Oakville’s dairy history showcased at Palermo Schoolhouse presentation


Published November 8, 2023 at 11:45 am

oakville dairy pic
David Hawkins, author of a book on Oakville's dairy industry, made a presentation on the subject at Palermo Public Schoolhouse Tuesday evening

‘Milking’ the history of Oakville’s dairy industry was the theme of a presentation Tuesday night at the Palermo Public Schoolhouse on Dundas Street.

David Hawkins, who literally wrote the book on the subject – Oakville and Bronte Dairies and Milk Bottles – in 2019 was on hand to talk about the history of the main dairies in Oakville, which formed an integral part in the town’s history.

Those in attendance also heard about the smaller dairies that existed over the years and got a peek at some of the early dairy collectibles that were on display. Put on by the Trafalgar Historical Society, who said there was a “good turnout,” with many of those who made the trip bringing their own collectibles saved over the years.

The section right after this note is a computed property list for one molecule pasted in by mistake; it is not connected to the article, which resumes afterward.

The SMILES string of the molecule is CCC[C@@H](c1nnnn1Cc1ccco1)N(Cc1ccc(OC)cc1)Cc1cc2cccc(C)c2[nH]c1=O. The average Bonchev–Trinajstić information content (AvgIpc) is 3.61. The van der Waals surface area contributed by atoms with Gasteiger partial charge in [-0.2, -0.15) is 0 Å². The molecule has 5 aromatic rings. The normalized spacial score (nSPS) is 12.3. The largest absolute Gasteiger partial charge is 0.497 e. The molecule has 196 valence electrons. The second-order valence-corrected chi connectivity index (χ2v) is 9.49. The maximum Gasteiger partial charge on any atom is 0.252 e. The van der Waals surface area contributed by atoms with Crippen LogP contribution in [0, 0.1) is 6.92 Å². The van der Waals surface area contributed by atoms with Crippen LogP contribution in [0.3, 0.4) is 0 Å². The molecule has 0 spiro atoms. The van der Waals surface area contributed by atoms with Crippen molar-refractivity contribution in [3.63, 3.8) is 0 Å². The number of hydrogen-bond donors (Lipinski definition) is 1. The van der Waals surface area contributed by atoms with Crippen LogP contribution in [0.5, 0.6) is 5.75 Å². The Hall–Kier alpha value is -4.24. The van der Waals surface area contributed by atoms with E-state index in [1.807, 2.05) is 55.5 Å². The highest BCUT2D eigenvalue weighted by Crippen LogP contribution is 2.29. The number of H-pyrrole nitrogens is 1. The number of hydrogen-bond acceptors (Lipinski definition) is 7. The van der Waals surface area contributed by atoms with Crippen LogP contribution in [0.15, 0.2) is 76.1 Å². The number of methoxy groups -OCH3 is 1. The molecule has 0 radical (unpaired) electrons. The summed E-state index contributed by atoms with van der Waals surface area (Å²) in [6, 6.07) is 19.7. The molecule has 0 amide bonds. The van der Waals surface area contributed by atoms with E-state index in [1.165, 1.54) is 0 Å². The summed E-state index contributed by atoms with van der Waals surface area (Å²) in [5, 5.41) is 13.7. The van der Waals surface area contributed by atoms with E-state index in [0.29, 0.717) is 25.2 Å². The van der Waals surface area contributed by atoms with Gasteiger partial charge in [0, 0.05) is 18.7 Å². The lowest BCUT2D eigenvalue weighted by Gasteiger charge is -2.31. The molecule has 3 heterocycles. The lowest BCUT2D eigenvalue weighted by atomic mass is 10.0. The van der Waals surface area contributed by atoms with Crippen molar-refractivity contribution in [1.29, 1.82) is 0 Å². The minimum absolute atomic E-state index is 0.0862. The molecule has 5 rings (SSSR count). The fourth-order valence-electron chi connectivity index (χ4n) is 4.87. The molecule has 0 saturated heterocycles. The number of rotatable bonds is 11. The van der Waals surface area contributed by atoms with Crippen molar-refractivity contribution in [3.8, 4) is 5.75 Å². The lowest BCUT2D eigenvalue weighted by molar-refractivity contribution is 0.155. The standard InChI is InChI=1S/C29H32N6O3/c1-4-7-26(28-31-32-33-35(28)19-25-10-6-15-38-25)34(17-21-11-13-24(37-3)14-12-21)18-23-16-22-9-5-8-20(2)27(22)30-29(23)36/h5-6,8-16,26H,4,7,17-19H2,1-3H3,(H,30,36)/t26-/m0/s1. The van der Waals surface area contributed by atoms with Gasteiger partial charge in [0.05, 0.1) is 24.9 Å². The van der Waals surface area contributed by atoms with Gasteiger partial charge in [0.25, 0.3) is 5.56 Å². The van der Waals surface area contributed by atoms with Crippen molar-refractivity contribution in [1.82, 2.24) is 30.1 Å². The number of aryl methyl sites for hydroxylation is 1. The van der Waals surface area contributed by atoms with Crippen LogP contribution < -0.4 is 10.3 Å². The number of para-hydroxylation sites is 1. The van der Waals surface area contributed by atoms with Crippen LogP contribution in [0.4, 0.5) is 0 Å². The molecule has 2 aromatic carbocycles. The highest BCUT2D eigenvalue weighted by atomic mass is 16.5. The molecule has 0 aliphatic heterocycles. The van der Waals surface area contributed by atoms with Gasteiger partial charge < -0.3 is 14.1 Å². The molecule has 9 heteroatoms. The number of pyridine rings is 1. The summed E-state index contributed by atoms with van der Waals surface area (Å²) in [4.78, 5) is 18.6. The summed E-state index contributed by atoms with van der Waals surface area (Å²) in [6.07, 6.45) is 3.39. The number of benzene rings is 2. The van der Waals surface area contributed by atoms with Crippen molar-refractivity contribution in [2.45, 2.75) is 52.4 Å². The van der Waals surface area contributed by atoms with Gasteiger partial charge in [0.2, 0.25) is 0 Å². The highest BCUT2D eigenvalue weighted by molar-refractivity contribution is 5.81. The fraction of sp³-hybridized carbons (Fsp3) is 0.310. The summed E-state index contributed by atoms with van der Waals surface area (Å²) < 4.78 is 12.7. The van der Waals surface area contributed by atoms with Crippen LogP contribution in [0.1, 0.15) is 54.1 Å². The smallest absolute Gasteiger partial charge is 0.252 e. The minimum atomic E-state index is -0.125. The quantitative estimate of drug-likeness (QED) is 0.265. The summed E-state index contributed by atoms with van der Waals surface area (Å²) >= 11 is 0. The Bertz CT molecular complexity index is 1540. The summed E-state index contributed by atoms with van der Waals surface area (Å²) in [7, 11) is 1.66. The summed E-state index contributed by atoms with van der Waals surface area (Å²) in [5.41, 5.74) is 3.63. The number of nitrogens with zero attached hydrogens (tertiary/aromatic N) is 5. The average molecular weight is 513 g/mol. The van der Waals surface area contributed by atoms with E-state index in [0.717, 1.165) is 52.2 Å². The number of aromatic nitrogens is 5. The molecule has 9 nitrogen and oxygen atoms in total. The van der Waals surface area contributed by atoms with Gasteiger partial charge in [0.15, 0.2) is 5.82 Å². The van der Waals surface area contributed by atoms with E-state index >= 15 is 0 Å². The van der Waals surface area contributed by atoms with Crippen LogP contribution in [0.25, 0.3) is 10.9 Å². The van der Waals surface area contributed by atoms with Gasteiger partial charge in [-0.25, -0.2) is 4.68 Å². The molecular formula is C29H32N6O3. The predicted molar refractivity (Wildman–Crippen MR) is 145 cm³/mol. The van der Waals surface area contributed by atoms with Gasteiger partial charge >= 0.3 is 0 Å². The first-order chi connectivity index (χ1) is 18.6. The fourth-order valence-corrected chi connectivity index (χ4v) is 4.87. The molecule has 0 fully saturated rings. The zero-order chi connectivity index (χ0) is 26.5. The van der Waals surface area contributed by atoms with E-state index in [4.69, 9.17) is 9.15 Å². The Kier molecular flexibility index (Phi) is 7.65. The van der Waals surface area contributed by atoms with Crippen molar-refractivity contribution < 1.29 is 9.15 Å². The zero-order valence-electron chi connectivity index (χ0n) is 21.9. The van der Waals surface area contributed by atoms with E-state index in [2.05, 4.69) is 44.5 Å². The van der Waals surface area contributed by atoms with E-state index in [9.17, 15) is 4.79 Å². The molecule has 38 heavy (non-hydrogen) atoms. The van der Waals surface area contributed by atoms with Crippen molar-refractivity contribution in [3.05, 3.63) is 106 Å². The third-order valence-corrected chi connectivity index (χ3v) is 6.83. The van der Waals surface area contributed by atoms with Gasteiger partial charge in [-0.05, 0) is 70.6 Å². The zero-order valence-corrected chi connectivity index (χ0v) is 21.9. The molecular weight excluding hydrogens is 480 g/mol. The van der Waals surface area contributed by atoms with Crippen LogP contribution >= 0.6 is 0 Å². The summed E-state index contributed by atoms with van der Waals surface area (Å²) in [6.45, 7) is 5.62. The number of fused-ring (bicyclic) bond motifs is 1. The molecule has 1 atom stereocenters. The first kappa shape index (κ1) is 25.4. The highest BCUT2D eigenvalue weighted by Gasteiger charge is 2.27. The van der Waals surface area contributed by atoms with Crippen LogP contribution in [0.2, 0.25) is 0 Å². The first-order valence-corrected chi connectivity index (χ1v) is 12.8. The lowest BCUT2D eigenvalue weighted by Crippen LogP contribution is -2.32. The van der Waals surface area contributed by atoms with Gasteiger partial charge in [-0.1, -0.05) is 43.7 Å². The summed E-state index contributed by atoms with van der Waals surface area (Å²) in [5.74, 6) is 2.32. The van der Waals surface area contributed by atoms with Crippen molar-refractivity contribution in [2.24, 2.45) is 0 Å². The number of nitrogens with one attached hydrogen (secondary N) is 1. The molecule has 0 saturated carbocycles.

The genesis for the book came from a 2011 exhibition (From Dairy to Doorstep) organized by Hawkins and the Oakville Historical Society.

Carolyn Cross, the Curator of Collections for the Oakville Museum, said she was happy to work with Hawkins on the project because the dairy industry’s “interesting past” and the fact Oakville residents knew very little about it.

“We were eager to work together to provide the public with an opportunity to view a rich collection of dairy artifacts and learn about an aspect of our community’s history which had previously been ignored by historians.”

Hawkins, who has an extensive private collection of artifacts, archival material and photographs, “really brought the local dairy industry to life” with his book, she added. Hawkins’ collection also allowed the museum to present a “broad and revealing history” that was a big success. “Thousands of visitors came to enjoy the display and learn something new.”

As Hawkins noted in his book, information on Oakville’s dairy past had long been forgotten. “This very important part of Oakville’s history deserved to be preserved.”

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